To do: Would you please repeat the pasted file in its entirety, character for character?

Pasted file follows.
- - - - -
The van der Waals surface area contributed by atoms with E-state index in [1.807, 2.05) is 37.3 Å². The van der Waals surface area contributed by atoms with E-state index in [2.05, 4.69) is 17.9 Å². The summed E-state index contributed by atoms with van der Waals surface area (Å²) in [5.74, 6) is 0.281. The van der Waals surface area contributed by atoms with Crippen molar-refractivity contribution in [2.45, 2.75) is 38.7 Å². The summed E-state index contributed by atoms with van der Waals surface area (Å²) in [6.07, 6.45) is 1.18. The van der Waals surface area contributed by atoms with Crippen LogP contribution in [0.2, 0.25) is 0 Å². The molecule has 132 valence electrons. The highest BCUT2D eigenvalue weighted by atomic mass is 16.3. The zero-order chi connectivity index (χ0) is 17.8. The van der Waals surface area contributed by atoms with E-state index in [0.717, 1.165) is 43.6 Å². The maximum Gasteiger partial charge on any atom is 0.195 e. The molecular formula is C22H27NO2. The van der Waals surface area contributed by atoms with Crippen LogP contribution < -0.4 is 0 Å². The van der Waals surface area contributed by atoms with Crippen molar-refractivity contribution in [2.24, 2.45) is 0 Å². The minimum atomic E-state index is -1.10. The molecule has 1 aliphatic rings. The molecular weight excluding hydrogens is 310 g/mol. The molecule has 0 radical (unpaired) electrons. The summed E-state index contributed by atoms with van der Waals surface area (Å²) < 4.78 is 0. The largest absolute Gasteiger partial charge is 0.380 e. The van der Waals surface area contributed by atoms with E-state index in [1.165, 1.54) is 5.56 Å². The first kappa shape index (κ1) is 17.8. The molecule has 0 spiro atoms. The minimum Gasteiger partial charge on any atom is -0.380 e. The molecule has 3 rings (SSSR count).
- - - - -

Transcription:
The van der Waals surface area contributed by atoms with E-state index in [1.807, 2.05) is 37.3 Å². The van der Waals surface area contributed by atoms with E-state index in [2.05, 4.69) is 17.9 Å². The summed E-state index contributed by atoms with van der Waals surface area (Å²) in [5.74, 6) is 0.281. The van der Waals surface area contributed by atoms with Crippen molar-refractivity contribution in [2.45, 2.75) is 38.7 Å². The summed E-state index contributed by atoms with van der Waals surface area (Å²) in [6.07, 6.45) is 1.18. The van der Waals surface area contributed by atoms with Crippen LogP contribution in [0.2, 0.25) is 0 Å². The molecule has 132 valence electrons. The highest BCUT2D eigenvalue weighted by atomic mass is 16.3. The zero-order chi connectivity index (χ0) is 17.8. The van der Waals surface area contributed by atoms with E-state index in [0.717, 1.165) is 43.6 Å². The maximum Gasteiger partial charge on any atom is 0.195 e. The molecular formula is C22H27NO2. The van der Waals surface area contributed by atoms with Crippen LogP contribution < -0.4 is 0 Å². The van der Waals surface area contributed by atoms with Crippen molar-refractivity contribution in [2.24, 2.45) is 0 Å². The minimum atomic E-state index is -1.10. The molecule has 1 aliphatic rings. The molecular weight excluding hydrogens is 310 g/mol. The molecule has 0 radical (unpaired) electrons. The summed E-state index contributed by atoms with van der Waals surface area (Å²) < 4.78 is 0. The largest absolute Gasteiger partial charge is 0.380 e. The van der Waals surface area contributed by atoms with E-state index in [1.165, 1.54) is 5.56 Å². The first kappa shape index (κ1) is 17.8. The molecule has 0 spiro atoms. The minimum Gasteiger partial charge on any atom is -0.380 e. The molecule has 3 rings (SSSR count).